Talent Acquisition – Talent is a big one. Going back to some of the comments we saw around this article shared on LinkedIn, most pointed to talent or lack of talent for the reason reps are missing their numbers. Honestly, this could be the case, but that means that changes must be made around the way your organization does talent acquisition moving forward. However, you also have to recognize the current job market as well… We are in a time where there are more open positions than unemployed looking for jobs. This essentially translates into the hard fact that finding good talent is difficult to do. This means that if part of your plan going into the New Year is to either trim current reps and replace them with newer “A” talent, or simply increase head count, it is going to take time… Again, something that needs to be taken into consideration.
Current Economy – It is astounding that even the biggest companies out there do not really take the economy into consideration. As an example, in the economic downturn of 2009, most businesses quite frankly ignored the signs of a down economy and stuck to their guns for revenue targets. As a result, they missed—and some missed by large margins. This was a disaster for the stock market, as investors were quick to pull their investments from these organizations. And the rest is history. Not that something like 2009 could have been completely avoided, but the companies that truly looked at the economy and made proper adjustments did do much better from a numbers standpoint at the end of the day.
Current Industry – Again, it truly amazes us when businesses refuse to look at their current industry’s performance. A perfect example is the cable industry… Consumers are cutting the cord at alarming rates, and businesses such as Comcast are all but completely ignoring the fact and continuing to raise rates year over year. Time will tell the true fate of the cable industry, but it’s not a good outlook. Sometimes there are external pressures that come into play with specific industries, and unfortunately, too many businesses ignore the signs which, at times, can devastate them completely. Could this be the root cause of a decline in numbers? If so, simply increasing quotas or finding new talent is not going to fix the issue.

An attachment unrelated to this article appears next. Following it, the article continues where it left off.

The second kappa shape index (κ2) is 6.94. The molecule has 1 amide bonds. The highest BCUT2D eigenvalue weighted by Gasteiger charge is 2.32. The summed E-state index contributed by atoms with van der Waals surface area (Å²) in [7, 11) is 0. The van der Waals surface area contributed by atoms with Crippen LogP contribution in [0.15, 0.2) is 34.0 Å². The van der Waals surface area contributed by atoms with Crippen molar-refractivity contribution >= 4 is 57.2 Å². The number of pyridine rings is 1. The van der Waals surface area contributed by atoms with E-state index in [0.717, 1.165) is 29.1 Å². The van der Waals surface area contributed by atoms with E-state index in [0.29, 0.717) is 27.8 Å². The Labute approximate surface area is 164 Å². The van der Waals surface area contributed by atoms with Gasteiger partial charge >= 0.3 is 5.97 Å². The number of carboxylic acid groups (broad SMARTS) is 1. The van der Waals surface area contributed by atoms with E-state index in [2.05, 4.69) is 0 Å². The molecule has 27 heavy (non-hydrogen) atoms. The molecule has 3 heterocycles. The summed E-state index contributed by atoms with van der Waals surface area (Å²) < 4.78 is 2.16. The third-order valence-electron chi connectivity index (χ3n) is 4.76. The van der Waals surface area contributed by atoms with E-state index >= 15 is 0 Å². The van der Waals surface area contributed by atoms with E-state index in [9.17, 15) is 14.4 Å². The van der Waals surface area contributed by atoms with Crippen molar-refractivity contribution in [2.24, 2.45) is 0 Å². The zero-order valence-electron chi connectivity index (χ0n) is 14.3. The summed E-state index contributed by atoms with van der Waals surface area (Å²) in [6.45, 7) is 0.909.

Pricing – We cringe at this strategy. Some businesses believe that in order to make up the gap in revenue loss, they should simply increase the price for their products and services. There is a right way and a wrong way to do price increases… We do believe that, at times, you do need to increase prices; if Coke was still going for a nickel, they would have gone out of business a long time ago… but there needs to be a strategy to the increase. Also, you need to understand how your market will respond. Going back to the example of Comcast, their market simply is not responding well to their annual price increases, and they are losing customers in record numbers.
At the end of the day, every business wants to see increasing numbers year over year, and no business wants to set a target lower than the year before. However, the way your business sets its yearly revenue targets has more of an effect on the business than you may think. First is the overall attitude of a business, as a business that is winning acts much different vs. when they are losing; a winning attitude is just as contagious as a losing one. This brings us back to the fact that if you are having a majority of your team missing their numbers, you can guarantee the morale of the team is low—negativity breeds negativity. Then there are the financial repercussions, as when you have a losing team, you have employee turnover. Well, those lost reps need replacing, training, and ramp up time…all things that cost money and take attention away from things that could be moving the business in a forward direction. So again, if more than 50% of your reps are missing their numbers, take a deep look in the mirror and find out why. Then, put the ego aside and set proper expectations for the business… A winning team will outperform a losing team 100% of the time and will put less strain on the business as a whole.